The upstairs gallery concentrated on his art. I was getting very tired by that time, but one thing really held my attention. In a heavily-guarded, alarmed and temperature and humidity-controlled case was one of da Vinci's original notes books! I was amazed at how small his writing was, and with a quill pen at that! He wrote from right to left, as he was left-handed, but I was awestruck at seeing his original vellum notebook.
The exhibition is going around the world, I gather. If you get a chance to see it, do go.
I wasn't allowed to take photos in the da Vinci exhibition, but I did take a shot of me in a mirror house, and a general shot of the stairs and gallery.
My sister is a very devoted gardener - she knows all the names of her plants(including the latin ones!) and cares for them tenderly! We were able to sit in her garden and enjoy the sun, and there are three pictures of her garden, including the cotoneaster berries against the house. The other two are a lunch out (tomato and basil soup, since you ask) and racks and racks of lovely coloured paper at the Hobbycraft shop. I love paper, and stood staring at the gorgeous colours.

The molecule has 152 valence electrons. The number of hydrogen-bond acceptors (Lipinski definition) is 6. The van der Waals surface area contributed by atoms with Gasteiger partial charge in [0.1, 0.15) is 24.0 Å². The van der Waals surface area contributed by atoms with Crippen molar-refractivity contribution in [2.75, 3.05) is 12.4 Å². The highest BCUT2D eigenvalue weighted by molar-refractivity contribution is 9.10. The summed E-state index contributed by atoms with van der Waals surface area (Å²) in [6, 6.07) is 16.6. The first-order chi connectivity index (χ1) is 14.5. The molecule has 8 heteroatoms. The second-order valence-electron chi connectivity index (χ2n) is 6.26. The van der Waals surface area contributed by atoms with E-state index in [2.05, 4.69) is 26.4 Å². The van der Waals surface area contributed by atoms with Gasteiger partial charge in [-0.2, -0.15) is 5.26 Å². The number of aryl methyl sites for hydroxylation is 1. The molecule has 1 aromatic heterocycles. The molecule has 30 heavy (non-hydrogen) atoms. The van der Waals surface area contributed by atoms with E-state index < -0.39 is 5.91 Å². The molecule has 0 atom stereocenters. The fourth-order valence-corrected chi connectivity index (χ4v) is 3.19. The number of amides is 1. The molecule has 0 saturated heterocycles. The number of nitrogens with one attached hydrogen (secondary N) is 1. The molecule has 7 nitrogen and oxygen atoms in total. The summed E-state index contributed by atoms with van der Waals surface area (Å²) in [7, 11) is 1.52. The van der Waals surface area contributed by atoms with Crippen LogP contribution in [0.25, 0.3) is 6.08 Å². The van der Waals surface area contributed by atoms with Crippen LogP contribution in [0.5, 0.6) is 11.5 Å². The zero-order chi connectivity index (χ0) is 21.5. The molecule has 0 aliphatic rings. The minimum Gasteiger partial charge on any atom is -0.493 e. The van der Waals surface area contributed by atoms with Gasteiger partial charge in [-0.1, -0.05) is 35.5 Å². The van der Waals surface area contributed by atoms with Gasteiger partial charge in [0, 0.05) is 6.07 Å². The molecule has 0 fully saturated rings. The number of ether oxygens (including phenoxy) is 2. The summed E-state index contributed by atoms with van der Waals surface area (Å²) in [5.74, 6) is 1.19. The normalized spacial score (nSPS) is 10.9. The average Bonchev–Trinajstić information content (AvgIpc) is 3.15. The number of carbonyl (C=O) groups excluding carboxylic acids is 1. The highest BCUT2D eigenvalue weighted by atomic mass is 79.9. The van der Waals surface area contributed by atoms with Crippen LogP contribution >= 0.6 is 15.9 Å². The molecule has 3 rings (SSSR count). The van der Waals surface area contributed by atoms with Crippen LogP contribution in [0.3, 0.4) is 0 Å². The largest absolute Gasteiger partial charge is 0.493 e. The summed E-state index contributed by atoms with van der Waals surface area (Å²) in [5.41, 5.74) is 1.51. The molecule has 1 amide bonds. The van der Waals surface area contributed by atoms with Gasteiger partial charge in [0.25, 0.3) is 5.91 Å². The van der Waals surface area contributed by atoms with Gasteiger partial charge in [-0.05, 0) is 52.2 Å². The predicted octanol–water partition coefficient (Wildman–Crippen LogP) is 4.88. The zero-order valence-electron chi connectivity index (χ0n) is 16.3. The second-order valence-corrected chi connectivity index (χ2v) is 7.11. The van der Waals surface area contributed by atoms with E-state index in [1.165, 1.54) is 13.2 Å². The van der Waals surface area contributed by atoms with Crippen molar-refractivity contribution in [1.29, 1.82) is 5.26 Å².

Now its back at home, wishing the sun would come out, that my washing would dry, and that the dog hadn't gone all over my kitchen floor with his dirty paws!
Still, happy memories help to make the grey days go past!
Wednesday, 7 October 2009
Next week I am going down to Surrey to stay with my sister for a few days. Recent phone calls to her have got us both remembering the days when we were small. One thing I remembered would spark her off to something I had forgotten, and so we went on.
I think it is valuable remembering things that happened, and doing it with other members of the family. Often what we always recalled as odd or even had never understood, become perfectly clear when brought into the light of collective memories.